Connor Hoch: My Experience As A Leader In Training

View of Submarine Rock during recent leader In Training backpacking trip. Photo by Connor Hoch/
Student Intern
Los Alamos Daily Post

Being a leader is something that can be either exhilarating or catastrophic. Even though a leadership role can be exhausting, it will teach you life experience, leadership and responsibility.

Especially when being a leader at a summer camp like I have. My experience being a Leader In Training (LIT) at the YMCA Camp Shaver has forever changed my perspective of taking care of people. I do not regret a second of it though, for the experience has made me a better person.

Being a LIT is a big decision as it has given me extreme amounts of responsibility, patience, accountability and leadership. To be an LIT, you have to be at least 14 years old and stay at Camp Shaver for three week. Also, you register for camp at

Those weeks are broken up into different sections. The first week is leadership training (team building), the second is what is called a “four day”. The four day is when you go on a four day backpacking trip into the mountains and learn to be able to handle your teammates for an extended amount of time to get used to dealing with the kids in your cabin.

The third week is being in cabins and shadowing counselors and classes. This helps you to understand what it is like to be a counselor. Of course with all this it can get a little stressful. You may get stressed out from the kids you are supervising. Or being under pressure to do well while helping with classes. Even through that, I’ve become a better person through the experience of caring for an older group and having to face the hardships head on. 

The second part to the Camp Shaver Leader In Training program is working with the other LITs that you are with. They make or break your LIT session. The people that you stay in cabins with are important. If you are friendly and helpful to your LIT group, they will pay it back to you. You may feel exhausted, and they will be there for you. If you aren’t friendly, they won’t pay you back with any kind of help. It is important that you get along with the people in your session. The other part that comes with that is patience in your cabin. Your cabin mates are with you for a week, so make their week the best week they can have.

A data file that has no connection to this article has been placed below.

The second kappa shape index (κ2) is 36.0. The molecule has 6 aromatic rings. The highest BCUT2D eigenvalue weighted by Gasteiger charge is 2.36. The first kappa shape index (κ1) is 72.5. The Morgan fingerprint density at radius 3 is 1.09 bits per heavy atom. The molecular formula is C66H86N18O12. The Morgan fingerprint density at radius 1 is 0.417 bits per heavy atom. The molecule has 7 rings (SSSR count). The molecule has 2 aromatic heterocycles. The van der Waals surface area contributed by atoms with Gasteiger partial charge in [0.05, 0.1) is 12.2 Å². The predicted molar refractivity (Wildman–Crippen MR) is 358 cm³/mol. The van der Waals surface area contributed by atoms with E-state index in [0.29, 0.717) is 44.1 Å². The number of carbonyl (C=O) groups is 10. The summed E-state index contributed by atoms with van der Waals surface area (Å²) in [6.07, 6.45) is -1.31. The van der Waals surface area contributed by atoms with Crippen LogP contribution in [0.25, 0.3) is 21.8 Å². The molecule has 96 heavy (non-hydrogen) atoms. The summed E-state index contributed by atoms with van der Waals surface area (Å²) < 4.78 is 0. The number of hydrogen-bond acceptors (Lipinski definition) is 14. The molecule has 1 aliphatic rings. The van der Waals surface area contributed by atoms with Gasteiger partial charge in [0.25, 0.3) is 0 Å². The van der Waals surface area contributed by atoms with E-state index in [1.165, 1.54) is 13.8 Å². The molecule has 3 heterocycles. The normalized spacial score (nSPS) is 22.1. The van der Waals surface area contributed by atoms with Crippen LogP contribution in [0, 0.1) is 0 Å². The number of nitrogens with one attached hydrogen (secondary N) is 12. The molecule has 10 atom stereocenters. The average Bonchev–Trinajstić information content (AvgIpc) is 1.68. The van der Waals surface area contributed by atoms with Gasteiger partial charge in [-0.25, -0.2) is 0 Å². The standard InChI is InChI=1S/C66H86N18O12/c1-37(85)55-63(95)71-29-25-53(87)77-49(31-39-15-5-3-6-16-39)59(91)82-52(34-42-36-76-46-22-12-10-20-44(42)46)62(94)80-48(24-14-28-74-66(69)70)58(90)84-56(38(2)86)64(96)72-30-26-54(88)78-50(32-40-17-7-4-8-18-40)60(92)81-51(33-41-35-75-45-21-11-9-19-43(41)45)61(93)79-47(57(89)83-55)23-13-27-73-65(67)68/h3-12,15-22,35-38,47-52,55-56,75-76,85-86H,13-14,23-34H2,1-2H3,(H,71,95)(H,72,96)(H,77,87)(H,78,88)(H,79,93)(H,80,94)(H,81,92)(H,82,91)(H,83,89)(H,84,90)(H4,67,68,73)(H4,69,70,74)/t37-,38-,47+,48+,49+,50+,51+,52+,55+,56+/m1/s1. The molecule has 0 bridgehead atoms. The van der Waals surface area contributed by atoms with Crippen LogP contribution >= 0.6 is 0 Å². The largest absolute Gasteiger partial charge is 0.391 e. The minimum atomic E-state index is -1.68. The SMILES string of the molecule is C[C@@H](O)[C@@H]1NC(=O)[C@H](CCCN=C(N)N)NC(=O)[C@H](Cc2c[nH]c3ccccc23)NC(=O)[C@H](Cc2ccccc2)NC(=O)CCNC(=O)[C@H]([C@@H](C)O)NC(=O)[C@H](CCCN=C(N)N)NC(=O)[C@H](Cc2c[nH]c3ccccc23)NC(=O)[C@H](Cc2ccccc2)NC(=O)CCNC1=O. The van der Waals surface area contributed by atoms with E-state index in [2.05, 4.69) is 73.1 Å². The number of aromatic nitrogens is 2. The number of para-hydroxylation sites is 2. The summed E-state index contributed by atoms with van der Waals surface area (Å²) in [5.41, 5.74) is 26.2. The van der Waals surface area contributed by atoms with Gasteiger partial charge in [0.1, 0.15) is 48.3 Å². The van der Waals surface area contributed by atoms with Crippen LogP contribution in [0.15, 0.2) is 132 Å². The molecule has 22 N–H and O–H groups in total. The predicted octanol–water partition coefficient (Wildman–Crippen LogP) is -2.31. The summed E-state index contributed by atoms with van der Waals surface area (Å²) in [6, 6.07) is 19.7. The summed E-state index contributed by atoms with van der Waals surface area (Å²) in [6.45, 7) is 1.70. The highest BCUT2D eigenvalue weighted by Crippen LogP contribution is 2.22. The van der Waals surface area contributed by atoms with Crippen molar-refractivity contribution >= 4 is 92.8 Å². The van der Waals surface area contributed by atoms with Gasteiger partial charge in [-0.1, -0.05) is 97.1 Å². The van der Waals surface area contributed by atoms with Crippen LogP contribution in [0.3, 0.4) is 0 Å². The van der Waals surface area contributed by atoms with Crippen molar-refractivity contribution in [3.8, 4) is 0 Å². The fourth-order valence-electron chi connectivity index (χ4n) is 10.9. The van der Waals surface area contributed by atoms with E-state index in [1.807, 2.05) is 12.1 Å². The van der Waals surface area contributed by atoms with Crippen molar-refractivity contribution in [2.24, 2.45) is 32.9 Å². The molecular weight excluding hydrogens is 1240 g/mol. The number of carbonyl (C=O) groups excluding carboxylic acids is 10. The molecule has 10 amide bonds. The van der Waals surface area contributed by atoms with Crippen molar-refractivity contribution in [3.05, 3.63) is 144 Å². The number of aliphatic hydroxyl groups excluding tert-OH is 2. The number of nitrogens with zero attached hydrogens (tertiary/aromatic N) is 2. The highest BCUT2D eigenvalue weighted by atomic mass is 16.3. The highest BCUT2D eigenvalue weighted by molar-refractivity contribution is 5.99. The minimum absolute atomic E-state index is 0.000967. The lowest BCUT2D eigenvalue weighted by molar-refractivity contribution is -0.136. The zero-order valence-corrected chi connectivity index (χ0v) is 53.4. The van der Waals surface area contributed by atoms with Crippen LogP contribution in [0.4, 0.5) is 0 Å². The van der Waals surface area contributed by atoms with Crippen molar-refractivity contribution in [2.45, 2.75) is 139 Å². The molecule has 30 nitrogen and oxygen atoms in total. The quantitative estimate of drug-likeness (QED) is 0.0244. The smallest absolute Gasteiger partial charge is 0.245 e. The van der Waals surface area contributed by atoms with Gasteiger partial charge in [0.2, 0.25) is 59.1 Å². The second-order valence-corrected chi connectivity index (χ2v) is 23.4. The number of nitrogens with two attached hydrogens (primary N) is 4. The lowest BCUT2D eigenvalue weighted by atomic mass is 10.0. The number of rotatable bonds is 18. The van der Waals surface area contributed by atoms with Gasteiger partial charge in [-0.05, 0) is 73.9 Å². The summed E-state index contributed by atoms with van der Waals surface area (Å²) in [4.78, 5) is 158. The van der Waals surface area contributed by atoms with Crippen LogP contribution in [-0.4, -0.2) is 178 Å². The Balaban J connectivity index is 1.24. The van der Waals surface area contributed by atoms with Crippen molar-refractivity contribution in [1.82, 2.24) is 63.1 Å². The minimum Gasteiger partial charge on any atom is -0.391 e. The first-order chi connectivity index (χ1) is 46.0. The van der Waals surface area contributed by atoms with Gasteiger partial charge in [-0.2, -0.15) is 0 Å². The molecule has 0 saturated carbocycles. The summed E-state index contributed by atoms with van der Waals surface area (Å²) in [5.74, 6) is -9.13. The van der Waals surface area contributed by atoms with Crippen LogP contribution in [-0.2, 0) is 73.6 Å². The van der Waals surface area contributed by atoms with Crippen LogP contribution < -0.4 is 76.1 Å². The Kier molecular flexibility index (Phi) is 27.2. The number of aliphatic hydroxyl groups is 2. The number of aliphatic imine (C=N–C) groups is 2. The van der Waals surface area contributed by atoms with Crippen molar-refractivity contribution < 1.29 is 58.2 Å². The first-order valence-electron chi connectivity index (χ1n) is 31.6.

The third part of the LIT program is participation in activities, such as classes, songs, camp games, cabin activities, and service projects. The songs may seem childish, but it is important to show the other kids that the songs are in good fun and should encourage your campers to sing along and have fun. It is also important that you show your campers that you are someone to be looked up to. Whether that be giving your kids time to do fun activities or be respected in the cabin. Sometimes the LITs are the same age as some of the campers, but they still are leaders and deserve to be respected through their hard work and effort. 

As an LIT, you will need to be prepared for hard work, accountability, leadership, honesty, respect, patience and overall spirit. Your experience is what you make of it. The experience can be great or horrible. You must be able to do anything at any time. You will have fun, if you want to have fun. As an LIT myself, I will go onto another stage of leadership, which is the Counselor In Training or CIT. Then eventually a counselor.

I will go on to be a Junior counselor and then a Senior counselor. A Junior counselor is paid $150 a week. A Senior counselor is paid $170 a week. Phil Beam, director of YMCA Camp Shaver, said a Junior counselor only differs from a Senior counselor by age and pay grade. The Junior counselor is younger than 18 while the Senior counselor is 18 or older. The responsibility as a Senior counselor is taking care of the campers when no one else is around and being at any event that the campers may be doing.

As a counselor, I will have the responsibilities of always being there for the kids I am caring for, always taking an honest and accountable position, always have a high spirit for whatever I am doing and creating a fun and worthwhile experience for the campers. That is a few years from now, though. 

The camp runs all summer so there is always a way to get into the YMCA Camp Shaver experience. I will forever be changed by this program.